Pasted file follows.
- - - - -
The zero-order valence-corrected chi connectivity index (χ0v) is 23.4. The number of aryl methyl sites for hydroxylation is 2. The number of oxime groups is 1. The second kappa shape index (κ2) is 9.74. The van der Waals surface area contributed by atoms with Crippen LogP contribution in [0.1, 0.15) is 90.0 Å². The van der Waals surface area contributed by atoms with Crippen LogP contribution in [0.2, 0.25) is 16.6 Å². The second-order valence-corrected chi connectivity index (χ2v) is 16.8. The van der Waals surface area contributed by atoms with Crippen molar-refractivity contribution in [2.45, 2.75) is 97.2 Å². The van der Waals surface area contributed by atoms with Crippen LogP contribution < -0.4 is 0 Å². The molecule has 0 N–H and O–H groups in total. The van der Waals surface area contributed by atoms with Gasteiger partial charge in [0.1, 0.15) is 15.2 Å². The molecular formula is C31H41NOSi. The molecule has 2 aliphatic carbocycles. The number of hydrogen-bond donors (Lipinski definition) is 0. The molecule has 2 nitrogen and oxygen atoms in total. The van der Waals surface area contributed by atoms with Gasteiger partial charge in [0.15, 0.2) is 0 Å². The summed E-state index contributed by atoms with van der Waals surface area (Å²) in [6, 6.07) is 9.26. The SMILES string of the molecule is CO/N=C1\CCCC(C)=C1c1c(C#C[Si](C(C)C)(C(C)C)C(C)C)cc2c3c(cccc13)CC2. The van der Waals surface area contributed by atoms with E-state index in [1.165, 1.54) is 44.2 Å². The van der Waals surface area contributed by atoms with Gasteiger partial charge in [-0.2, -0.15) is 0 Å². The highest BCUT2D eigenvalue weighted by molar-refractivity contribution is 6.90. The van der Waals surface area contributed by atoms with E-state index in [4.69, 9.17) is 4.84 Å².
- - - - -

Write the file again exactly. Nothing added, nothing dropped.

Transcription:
The zero-order valence-corrected chi connectivity index (χ0v) is 23.4. The number of aryl methyl sites for hydroxylation is 2. The number of oxime groups is 1. The second kappa shape index (κ2) is 9.74. The van der Waals surface area contributed by atoms with Crippen LogP contribution in [0.1, 0.15) is 90.0 Å². The van der Waals surface area contributed by atoms with Crippen LogP contribution in [0.2, 0.25) is 16.6 Å². The second-order valence-corrected chi connectivity index (χ2v) is 16.8. The van der Waals surface area contributed by atoms with Crippen molar-refractivity contribution in [2.45, 2.75) is 97.2 Å². The van der Waals surface area contributed by atoms with Crippen LogP contribution < -0.4 is 0 Å². The molecule has 0 N–H and O–H groups in total. The van der Waals surface area contributed by atoms with Gasteiger partial charge in [0.1, 0.15) is 15.2 Å². The molecular formula is C31H41NOSi. The molecule has 2 aliphatic carbocycles. The number of hydrogen-bond donors (Lipinski definition) is 0. The molecule has 2 nitrogen and oxygen atoms in total. The van der Waals surface area contributed by atoms with Gasteiger partial charge in [0.15, 0.2) is 0 Å². The summed E-state index contributed by atoms with van der Waals surface area (Å²) in [6, 6.07) is 9.26. The SMILES string of the molecule is CO/N=C1\CCCC(C)=C1c1c(C#C[Si](C(C)C)(C(C)C)C(C)C)cc2c3c(cccc13)CC2. The van der Waals surface area contributed by atoms with E-state index in [1.165, 1.54) is 44.2 Å². The van der Waals surface area contributed by atoms with Gasteiger partial charge in [-0.2, -0.15) is 0 Å². The highest BCUT2D eigenvalue weighted by molar-refractivity contribution is 6.90. The van der Waals surface area contributed by atoms with E-state index in [4.69, 9.17) is 4.84 Å².